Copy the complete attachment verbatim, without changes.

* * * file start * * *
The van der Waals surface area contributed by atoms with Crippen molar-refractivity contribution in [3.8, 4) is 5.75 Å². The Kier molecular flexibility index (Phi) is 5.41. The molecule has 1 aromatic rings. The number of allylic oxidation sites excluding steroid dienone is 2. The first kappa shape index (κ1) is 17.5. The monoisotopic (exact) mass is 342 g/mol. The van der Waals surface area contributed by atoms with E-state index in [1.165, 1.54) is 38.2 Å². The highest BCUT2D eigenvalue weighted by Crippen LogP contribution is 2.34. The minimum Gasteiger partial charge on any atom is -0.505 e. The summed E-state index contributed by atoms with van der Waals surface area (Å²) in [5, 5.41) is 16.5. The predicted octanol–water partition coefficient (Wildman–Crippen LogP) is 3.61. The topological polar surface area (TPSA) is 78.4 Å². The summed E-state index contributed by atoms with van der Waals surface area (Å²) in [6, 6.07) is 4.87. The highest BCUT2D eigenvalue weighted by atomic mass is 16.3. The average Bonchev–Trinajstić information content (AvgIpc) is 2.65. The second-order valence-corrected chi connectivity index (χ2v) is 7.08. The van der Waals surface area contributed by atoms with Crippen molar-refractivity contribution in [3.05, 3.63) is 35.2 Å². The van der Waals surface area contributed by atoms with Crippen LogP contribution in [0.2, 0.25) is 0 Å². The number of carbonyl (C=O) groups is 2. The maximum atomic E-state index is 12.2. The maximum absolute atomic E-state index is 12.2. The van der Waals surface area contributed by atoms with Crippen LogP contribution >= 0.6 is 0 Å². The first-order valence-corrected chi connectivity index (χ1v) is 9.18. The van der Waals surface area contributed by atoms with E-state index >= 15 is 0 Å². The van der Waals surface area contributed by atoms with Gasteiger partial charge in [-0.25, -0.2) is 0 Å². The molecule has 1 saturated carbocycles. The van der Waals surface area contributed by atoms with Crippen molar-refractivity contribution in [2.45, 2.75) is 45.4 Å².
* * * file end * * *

The van der Waals surface area contributed by atoms with Crippen molar-refractivity contribution in [3.8, 4) is 5.75 Å². The Kier molecular flexibility index (Phi) is 5.41. The molecule has 1 aromatic rings. The number of allylic oxidation sites excluding steroid dienone is 2. The first kappa shape index (κ1) is 17.5. The monoisotopic (exact) mass is 342 g/mol. The van der Waals surface area contributed by atoms with E-state index in [1.165, 1.54) is 38.2 Å². The highest BCUT2D eigenvalue weighted by Crippen LogP contribution is 2.34. The minimum Gasteiger partial charge on any atom is -0.505 e. The summed E-state index contributed by atoms with van der Waals surface area (Å²) in [5, 5.41) is 16.5. The predicted octanol–water partition coefficient (Wildman–Crippen LogP) is 3.61. The topological polar surface area (TPSA) is 78.4 Å². The summed E-state index contributed by atoms with van der Waals surface area (Å²) in [6, 6.07) is 4.87. The highest BCUT2D eigenvalue weighted by atomic mass is 16.3. The average Bonchev–Trinajstić information content (AvgIpc) is 2.65. The second-order valence-corrected chi connectivity index (χ2v) is 7.08. The van der Waals surface area contributed by atoms with Crippen molar-refractivity contribution in [3.05, 3.63) is 35.2 Å². The van der Waals surface area contributed by atoms with Crippen LogP contribution in [0.2, 0.25) is 0 Å². The number of carbonyl (C=O) groups is 2. The maximum atomic E-state index is 12.2. The maximum absolute atomic E-state index is 12.2. The van der Waals surface area contributed by atoms with Crippen LogP contribution >= 0.6 is 0 Å². The first-order valence-corrected chi connectivity index (χ1v) is 9.18. The van der Waals surface area contributed by atoms with E-state index >= 15 is 0 Å². The van der Waals surface area contributed by atoms with Gasteiger partial charge in [-0.25, -0.2) is 0 Å². The molecule has 1 saturated carbocycles. The van der Waals surface area contributed by atoms with Crippen molar-refractivity contribution in [2.45, 2.75) is 45.4 Å².